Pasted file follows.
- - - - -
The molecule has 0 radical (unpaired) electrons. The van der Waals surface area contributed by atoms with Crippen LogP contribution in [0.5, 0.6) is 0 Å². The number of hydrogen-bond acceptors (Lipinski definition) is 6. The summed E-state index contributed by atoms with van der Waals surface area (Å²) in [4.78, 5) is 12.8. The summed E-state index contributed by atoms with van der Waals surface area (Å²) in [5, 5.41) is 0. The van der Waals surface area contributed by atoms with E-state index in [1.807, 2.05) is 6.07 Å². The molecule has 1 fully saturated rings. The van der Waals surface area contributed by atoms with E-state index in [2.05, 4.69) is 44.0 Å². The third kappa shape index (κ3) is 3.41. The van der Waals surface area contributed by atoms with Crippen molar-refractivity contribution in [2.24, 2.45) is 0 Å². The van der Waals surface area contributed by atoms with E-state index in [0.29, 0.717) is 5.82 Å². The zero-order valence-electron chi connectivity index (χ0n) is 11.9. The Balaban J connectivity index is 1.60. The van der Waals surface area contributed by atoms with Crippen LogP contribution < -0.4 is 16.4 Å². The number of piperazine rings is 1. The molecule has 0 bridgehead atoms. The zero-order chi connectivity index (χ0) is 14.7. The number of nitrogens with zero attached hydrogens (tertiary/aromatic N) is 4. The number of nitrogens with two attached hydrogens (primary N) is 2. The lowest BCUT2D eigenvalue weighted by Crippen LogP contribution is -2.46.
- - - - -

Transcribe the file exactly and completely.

The molecule has 0 radical (unpaired) electrons. The van der Waals surface area contributed by atoms with Crippen LogP contribution in [0.5, 0.6) is 0 Å². The number of hydrogen-bond acceptors (Lipinski definition) is 6. The summed E-state index contributed by atoms with van der Waals surface area (Å²) in [4.78, 5) is 12.8. The summed E-state index contributed by atoms with van der Waals surface area (Å²) in [5, 5.41) is 0. The van der Waals surface area contributed by atoms with E-state index in [1.807, 2.05) is 6.07 Å². The molecule has 1 fully saturated rings. The van der Waals surface area contributed by atoms with E-state index in [2.05, 4.69) is 44.0 Å². The third kappa shape index (κ3) is 3.41. The van der Waals surface area contributed by atoms with Crippen molar-refractivity contribution in [2.24, 2.45) is 0 Å². The van der Waals surface area contributed by atoms with E-state index in [0.29, 0.717) is 5.82 Å². The zero-order valence-electron chi connectivity index (χ0n) is 11.9. The Balaban J connectivity index is 1.60. The van der Waals surface area contributed by atoms with Crippen LogP contribution < -0.4 is 16.4 Å². The number of piperazine rings is 1. The molecule has 0 bridgehead atoms. The zero-order chi connectivity index (χ0) is 14.7. The number of nitrogens with zero attached hydrogens (tertiary/aromatic N) is 4. The number of nitrogens with two attached hydrogens (primary N) is 2. The lowest BCUT2D eigenvalue weighted by Crippen LogP contribution is -2.46.